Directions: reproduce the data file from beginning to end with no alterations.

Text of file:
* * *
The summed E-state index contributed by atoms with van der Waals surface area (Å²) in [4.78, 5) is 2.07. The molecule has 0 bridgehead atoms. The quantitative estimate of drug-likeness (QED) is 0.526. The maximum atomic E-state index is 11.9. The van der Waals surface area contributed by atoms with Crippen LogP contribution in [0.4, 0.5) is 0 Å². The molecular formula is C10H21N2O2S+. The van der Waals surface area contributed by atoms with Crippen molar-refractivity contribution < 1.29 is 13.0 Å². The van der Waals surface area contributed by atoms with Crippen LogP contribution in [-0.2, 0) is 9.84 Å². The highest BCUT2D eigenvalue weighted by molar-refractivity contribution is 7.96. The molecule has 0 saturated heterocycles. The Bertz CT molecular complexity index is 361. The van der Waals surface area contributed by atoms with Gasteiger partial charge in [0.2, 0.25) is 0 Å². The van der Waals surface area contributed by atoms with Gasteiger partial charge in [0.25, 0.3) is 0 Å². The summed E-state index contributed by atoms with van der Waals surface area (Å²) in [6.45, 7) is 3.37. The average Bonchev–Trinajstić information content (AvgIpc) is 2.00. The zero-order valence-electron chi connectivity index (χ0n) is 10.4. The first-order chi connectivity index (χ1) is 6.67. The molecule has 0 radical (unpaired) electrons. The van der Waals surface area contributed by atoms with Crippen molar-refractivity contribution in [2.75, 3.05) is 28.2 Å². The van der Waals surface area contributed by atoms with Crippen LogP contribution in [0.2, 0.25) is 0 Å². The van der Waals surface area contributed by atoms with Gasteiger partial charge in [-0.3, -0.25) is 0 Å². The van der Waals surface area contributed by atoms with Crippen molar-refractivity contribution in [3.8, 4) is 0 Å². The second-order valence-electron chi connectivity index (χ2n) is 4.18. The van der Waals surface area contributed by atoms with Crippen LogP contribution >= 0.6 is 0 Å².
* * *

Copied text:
The summed E-state index contributed by atoms with van der Waals surface area (Å²) in [4.78, 5) is 2.07. The molecule has 0 bridgehead atoms. The quantitative estimate of drug-likeness (QED) is 0.526. The maximum atomic E-state index is 11.9. The van der Waals surface area contributed by atoms with Crippen LogP contribution in [0.4, 0.5) is 0 Å². The molecular formula is C10H21N2O2S+. The van der Waals surface area contributed by atoms with Crippen molar-refractivity contribution < 1.29 is 13.0 Å². The van der Waals surface area contributed by atoms with Crippen LogP contribution in [-0.2, 0) is 9.84 Å². The highest BCUT2D eigenvalue weighted by molar-refractivity contribution is 7.96. The molecule has 0 saturated heterocycles. The Bertz CT molecular complexity index is 361. The van der Waals surface area contributed by atoms with Gasteiger partial charge in [0.2, 0.25) is 0 Å². The van der Waals surface area contributed by atoms with Gasteiger partial charge in [0.25, 0.3) is 0 Å². The summed E-state index contributed by atoms with van der Waals surface area (Å²) in [6.45, 7) is 3.37. The average Bonchev–Trinajstić information content (AvgIpc) is 2.00. The zero-order valence-electron chi connectivity index (χ0n) is 10.4. The first-order chi connectivity index (χ1) is 6.67. The molecule has 0 radical (unpaired) electrons. The van der Waals surface area contributed by atoms with Crippen molar-refractivity contribution in [2.75, 3.05) is 28.2 Å². The van der Waals surface area contributed by atoms with Crippen LogP contribution in [0.2, 0.25) is 0 Å². The van der Waals surface area contributed by atoms with Gasteiger partial charge in [-0.3, -0.25) is 0 Å². The van der Waals surface area contributed by atoms with Crippen molar-refractivity contribution in [3.8, 4) is 0 Å². The second-order valence-electron chi connectivity index (χ2n) is 4.18. The van der Waals surface area contributed by atoms with Crippen LogP contribution >= 0.6 is 0 Å².